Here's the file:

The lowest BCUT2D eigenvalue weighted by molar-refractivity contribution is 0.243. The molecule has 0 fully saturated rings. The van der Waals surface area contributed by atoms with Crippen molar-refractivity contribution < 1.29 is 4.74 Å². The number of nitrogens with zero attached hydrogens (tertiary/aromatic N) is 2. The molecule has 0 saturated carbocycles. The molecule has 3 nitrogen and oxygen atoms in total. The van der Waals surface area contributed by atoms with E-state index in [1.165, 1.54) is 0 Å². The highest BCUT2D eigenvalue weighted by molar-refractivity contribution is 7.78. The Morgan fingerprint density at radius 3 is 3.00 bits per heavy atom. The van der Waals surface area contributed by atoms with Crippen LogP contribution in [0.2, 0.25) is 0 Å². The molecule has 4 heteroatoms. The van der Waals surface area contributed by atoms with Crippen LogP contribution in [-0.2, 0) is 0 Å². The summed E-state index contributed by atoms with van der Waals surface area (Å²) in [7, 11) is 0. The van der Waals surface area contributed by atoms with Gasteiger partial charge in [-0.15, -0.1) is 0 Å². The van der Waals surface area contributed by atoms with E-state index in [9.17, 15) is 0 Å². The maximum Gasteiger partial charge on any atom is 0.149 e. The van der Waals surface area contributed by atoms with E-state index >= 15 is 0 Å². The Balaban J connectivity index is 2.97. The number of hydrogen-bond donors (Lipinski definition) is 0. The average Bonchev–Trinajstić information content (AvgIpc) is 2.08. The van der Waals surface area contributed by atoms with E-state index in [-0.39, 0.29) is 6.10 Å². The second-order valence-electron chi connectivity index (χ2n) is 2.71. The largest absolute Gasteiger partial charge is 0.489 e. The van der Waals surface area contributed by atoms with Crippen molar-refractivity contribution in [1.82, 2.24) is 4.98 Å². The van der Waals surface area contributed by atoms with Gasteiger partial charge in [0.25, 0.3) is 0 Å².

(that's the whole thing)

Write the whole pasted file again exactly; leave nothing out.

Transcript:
The lowest BCUT2D eigenvalue weighted by molar-refractivity contribution is 0.243. The molecule has 0 fully saturated rings. The van der Waals surface area contributed by atoms with Crippen molar-refractivity contribution < 1.29 is 4.74 Å². The number of nitrogens with zero attached hydrogens (tertiary/aromatic N) is 2. The molecule has 0 saturated carbocycles. The molecule has 3 nitrogen and oxygen atoms in total. The van der Waals surface area contributed by atoms with E-state index in [1.165, 1.54) is 0 Å². The highest BCUT2D eigenvalue weighted by molar-refractivity contribution is 7.78. The Morgan fingerprint density at radius 3 is 3.00 bits per heavy atom. The van der Waals surface area contributed by atoms with Crippen LogP contribution in [0.2, 0.25) is 0 Å². The molecule has 4 heteroatoms. The van der Waals surface area contributed by atoms with Crippen LogP contribution in [-0.2, 0) is 0 Å². The summed E-state index contributed by atoms with van der Waals surface area (Å²) in [7, 11) is 0. The van der Waals surface area contributed by atoms with Gasteiger partial charge in [-0.15, -0.1) is 0 Å². The van der Waals surface area contributed by atoms with E-state index in [9.17, 15) is 0 Å². The maximum Gasteiger partial charge on any atom is 0.149 e. The van der Waals surface area contributed by atoms with E-state index >= 15 is 0 Å². The Balaban J connectivity index is 2.97. The number of hydrogen-bond donors (Lipinski definition) is 0. The average Bonchev–Trinajstić information content (AvgIpc) is 2.08. The van der Waals surface area contributed by atoms with E-state index in [-0.39, 0.29) is 6.10 Å². The second-order valence-electron chi connectivity index (χ2n) is 2.71. The largest absolute Gasteiger partial charge is 0.489 e. The van der Waals surface area contributed by atoms with Crippen molar-refractivity contribution in [1.82, 2.24) is 4.98 Å². The van der Waals surface area contributed by atoms with Gasteiger partial charge in [0.25, 0.3) is 0 Å².